By Andrew A. Smith
Scripps Howard News Service
Nov. 23, 2010 -- DC Comics is adding another chapter to a long tradition of re-invention that has always been entertaining, with a new graphic novel called Superman: Earth One
($19.99). Maybe because of my high expectations, I’m terribly disappointed with this book.
You see, DC has always rebooted its major characters every 20 years or so. Currently they’re doing it again, by inventing a new world – “Earth One” – inhabited by new, younger, 21st century versions of Superman, Batman, et al. This GN is the first in a series, all written by superstar writer J. Michael Straczynski (Babylon 5
And, IMHO, it’s an epic fail. There’s not much new about this new version of Superman, and what is new is a bunch of bad storytelling decisions.
In all honesty, I may be prejudiced in that my profession is depicted really badly:
1) I can accept, for example, that Clark Kent lies to his editor and his reading public about his secret identity. Even though that violates no less than six tenets of the Society of Professional Journalists Rules of Ethics, the lie prevents a greater evil: the murder of all of Kent’s family, friends and associates.
But what I can’t accept is Kent using this façade for professional gain. My primary beef is those stories that depict Kent scooping Lois Lane with the first interview with Superman, which lands him his job at the Daily Planet. That isn’t a white lie necessary to save lives; it’s fraudulent self-promotion of the worst kind.
Thankfully, the 1986 version of Superman began to realize how unethical this was, and a 2009 miniseries retelling the Man of Steel’s early years (Superman: Secret Origin
) dispensed with it altogether – Kent got his job the old-fashioned way, by coming up with a big story without using his super-powers, a story that had nothing to do with Superman. Huzzah!
However, Superman: Earth One
restores this ethical breach, with Kent playing the Superman card to get a job. Gah! Once again, Kent is no better than Stephen Glass, Janet Cooke or Jayson Blair.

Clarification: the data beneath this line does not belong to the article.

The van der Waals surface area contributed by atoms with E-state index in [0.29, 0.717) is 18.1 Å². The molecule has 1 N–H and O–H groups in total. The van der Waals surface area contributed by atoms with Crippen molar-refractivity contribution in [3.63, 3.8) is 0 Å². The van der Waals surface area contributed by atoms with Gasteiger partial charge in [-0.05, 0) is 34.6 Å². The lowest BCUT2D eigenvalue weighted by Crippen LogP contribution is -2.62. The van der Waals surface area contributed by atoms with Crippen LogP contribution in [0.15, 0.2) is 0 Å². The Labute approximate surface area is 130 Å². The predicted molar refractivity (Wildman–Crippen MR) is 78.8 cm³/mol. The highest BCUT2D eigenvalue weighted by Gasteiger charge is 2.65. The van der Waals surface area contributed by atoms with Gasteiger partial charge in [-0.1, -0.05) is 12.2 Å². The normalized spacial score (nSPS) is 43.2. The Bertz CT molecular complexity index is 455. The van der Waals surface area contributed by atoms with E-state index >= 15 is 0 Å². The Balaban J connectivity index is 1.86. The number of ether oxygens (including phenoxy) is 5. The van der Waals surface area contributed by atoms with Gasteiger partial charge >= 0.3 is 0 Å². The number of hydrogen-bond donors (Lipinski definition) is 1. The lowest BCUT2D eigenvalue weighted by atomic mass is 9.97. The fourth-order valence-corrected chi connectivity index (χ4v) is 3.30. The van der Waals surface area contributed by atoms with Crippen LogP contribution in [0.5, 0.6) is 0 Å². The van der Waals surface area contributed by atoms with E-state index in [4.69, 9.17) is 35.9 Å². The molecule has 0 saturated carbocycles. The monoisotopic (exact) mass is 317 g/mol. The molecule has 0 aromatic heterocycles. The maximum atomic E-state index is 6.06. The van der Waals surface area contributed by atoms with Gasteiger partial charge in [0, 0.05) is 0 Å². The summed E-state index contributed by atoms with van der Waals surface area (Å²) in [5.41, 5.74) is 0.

2) Planet Editor Perry White explains to Kent that newspapers strive for active sentence structure instead of passive sentence structure, and gives an example. That’s something a good editor does.
Except White gets it wrong. He says in order to make “last night, a dog was killed” active, it should read “a dog was killed last night.” But both those examples are passive; simply rearranging the sentence doesn’t make it active! (“Someone killed a dog last night” is the example he’s looking for.) It’s Journalism 101, folks, and Perry White gets it wrong.
3) Kent and Lane’s first stories about Superman are included in the back of the book. But they are so embarrassingly juvenile, subjective and unreadable that they wouldn’t pass as decent blog posts, much less professional news stories. Worse, Kent writes a dialogue exchange between himself and Superman – one that is not only unethical (he’s making it up!) but is so cringingly adolescent and amateurish that no newspaper on any Earth would run it.
Too arcane? Then let’s look at two changes Earth One
makes to the Superman mythos I think are clumsy:
1) Teenage Clark Kent demonstrates incredible, virtually “super” abilities at professional sports, research science and other jobs before joining the Daily Planet. Oops! That kinda lets the ol’ “secret identity” out of the bag, doesn’t it?
2) We discover Krypton didn’t blow up by chance, but was deliberately destroyed by other aliens.
Bad plan. First, the arbitrary nature of Superman’s central tragedy, and how he transforms it into altruism instead of self-pity, is central to his heroism – as it is with Batman and Spider-Man (who have also suffered this sort of revisionism occasionally). Second, if aliens murdered his planet, then Superman has a moral obligation as the last Kryptonian to leave Earth and devote his life to bringing those aliens to justice. Since he won’t (or there’s no series), he looks like a coward from the get-go.
If you’re going to change Superman, says I, change him for the better – give him a 21st century makeover that makes him more relevant to a new age. Don’t tinker around the edges, “correcting” things that were done right the first time.
I seem to be alone in this opinion, as Superman: Earth One
is selling like gangbusters and critics are raving. And that's great -- I really do want it to succeed.
I just wish it was better, and deserved to succeed.
Contact Andrew A. Smith of the Memphis Commercial Appeal at